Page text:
Furthermore, the terminology employed when discussing refugees and IDP’s is more often than not negative in British Media, this tends to play on the emotions and pre-existing fears of the public as a whole, and could potentially result in a negative response towards accepting refugees. We live in a period where people like Katie Hopkins have a substantial following in British Media can refer to refugees dying in boats as “cockroaches” or when the Prime Minister speaks of “swarms of people, and the foreign secretary denigrates marauding Africans who seek to change our way of life”[5]. Refugees in this context are no more than insects, or are subject to crude racial stereotypes. This could suggest why a recent poll conducted by the BBC suggests that attitudes towards allowing refugees into Great Britain have hardened. From 31% in September 2015, it has increased to 41% so two in five people of the 2,204 people interviewed by Comres say Britain should accept fewer refugees from Syria and Libya.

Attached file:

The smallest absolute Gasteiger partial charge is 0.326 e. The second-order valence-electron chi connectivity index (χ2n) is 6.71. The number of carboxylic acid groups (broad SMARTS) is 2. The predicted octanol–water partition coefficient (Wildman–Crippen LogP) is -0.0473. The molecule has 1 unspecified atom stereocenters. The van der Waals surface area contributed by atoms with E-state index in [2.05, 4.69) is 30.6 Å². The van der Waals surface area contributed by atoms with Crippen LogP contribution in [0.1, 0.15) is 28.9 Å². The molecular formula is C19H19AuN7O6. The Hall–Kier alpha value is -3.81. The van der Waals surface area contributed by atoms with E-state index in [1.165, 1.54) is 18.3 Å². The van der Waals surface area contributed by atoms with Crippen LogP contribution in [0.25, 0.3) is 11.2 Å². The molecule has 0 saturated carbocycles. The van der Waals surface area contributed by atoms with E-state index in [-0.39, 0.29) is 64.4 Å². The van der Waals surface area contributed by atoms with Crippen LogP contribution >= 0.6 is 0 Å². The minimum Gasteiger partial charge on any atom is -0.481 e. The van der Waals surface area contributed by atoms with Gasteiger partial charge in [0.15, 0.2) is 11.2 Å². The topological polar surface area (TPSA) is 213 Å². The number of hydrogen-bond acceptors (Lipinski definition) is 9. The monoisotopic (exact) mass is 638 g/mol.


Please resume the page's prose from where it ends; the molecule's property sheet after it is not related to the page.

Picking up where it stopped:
Edward Said offers one explanation as to why refugees from the Middle East and North Africa are treated as “the other”, the above paragraph has shown how they are referred to in dehumanising language and Said argues this is because there have always been negative connotations/ascribed terms attached to the Arabs and although they may have changed according to the times, they still belittle the Arabs. For example, in the past Arabs and Muslims were spoken about in the West with terms like “erotic”, “primitive”, “ignorant”, “slave traders” among other derogatory terms. Recently these words have been replaced with terms such as “terrorist”, “fundamentalist”, and “blood thirsty”.  Such expressions when adopted by the mainstream media at large tend to play on the fears that some may already have, thus not only do they view the Muslim refugee as the “other” but they view them through a negative lens and fear them even more. As a result, Howden claims that the flurry of inaccurate or misleading reports had drowned out all context – “the presence of openly racist and xenophobic stances among individuals, policy makers and political movements is only part of the problem. Even the more civilized and political correct is often very confused and poorly informed”[6]. Lee and Lynn in support of this studied the way in which refugees and asylum seekers were constructed in the UK media, through analysing letters from members of the public discussing the asylum debate. They found that asylum seekers and refugees were constructed in a negative way within these discourses. This was achieved “through a reconstruction and repositioning of the social order of the other groups in society so as to position them as outside of society”.[7]